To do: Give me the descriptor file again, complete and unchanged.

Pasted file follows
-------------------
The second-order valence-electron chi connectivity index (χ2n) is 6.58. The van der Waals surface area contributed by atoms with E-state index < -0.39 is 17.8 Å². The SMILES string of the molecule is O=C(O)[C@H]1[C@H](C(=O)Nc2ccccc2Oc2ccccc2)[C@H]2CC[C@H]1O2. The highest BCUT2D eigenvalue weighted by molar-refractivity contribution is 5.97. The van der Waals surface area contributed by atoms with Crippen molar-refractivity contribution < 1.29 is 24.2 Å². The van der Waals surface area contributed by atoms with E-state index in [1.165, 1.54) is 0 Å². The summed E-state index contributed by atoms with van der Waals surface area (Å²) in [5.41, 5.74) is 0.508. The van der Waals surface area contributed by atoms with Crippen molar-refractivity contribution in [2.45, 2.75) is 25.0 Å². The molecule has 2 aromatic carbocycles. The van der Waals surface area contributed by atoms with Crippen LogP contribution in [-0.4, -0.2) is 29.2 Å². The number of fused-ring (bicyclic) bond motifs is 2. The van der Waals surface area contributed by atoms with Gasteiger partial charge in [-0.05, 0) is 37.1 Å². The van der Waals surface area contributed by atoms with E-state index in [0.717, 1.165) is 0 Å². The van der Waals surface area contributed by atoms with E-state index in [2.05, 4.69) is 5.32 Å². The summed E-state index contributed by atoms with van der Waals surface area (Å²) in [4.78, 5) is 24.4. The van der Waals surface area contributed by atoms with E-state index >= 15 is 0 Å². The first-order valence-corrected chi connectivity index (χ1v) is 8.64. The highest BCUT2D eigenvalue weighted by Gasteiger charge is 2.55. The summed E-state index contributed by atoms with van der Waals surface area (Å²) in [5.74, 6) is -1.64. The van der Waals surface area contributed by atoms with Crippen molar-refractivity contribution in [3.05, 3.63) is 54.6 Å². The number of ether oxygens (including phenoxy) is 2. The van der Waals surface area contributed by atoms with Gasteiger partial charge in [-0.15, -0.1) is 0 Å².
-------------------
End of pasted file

The second-order valence-electron chi connectivity index (χ2n) is 6.58. The van der Waals surface area contributed by atoms with E-state index < -0.39 is 17.8 Å². The SMILES string of the molecule is O=C(O)[C@H]1[C@H](C(=O)Nc2ccccc2Oc2ccccc2)[C@H]2CC[C@H]1O2. The highest BCUT2D eigenvalue weighted by molar-refractivity contribution is 5.97. The van der Waals surface area contributed by atoms with Crippen molar-refractivity contribution < 1.29 is 24.2 Å². The van der Waals surface area contributed by atoms with E-state index in [1.165, 1.54) is 0 Å². The summed E-state index contributed by atoms with van der Waals surface area (Å²) in [5.41, 5.74) is 0.508. The van der Waals surface area contributed by atoms with Crippen molar-refractivity contribution in [2.45, 2.75) is 25.0 Å². The molecule has 2 aromatic carbocycles. The van der Waals surface area contributed by atoms with Crippen LogP contribution in [-0.4, -0.2) is 29.2 Å². The number of fused-ring (bicyclic) bond motifs is 2. The van der Waals surface area contributed by atoms with Gasteiger partial charge in [-0.05, 0) is 37.1 Å². The van der Waals surface area contributed by atoms with E-state index in [0.717, 1.165) is 0 Å². The van der Waals surface area contributed by atoms with E-state index in [2.05, 4.69) is 5.32 Å². The summed E-state index contributed by atoms with van der Waals surface area (Å²) in [4.78, 5) is 24.4. The van der Waals surface area contributed by atoms with E-state index >= 15 is 0 Å². The first-order valence-corrected chi connectivity index (χ1v) is 8.64. The highest BCUT2D eigenvalue weighted by Gasteiger charge is 2.55. The summed E-state index contributed by atoms with van der Waals surface area (Å²) in [5.74, 6) is -1.64. The van der Waals surface area contributed by atoms with Crippen molar-refractivity contribution in [3.05, 3.63) is 54.6 Å². The number of ether oxygens (including phenoxy) is 2. The van der Waals surface area contributed by atoms with Gasteiger partial charge in [-0.15, -0.1) is 0 Å².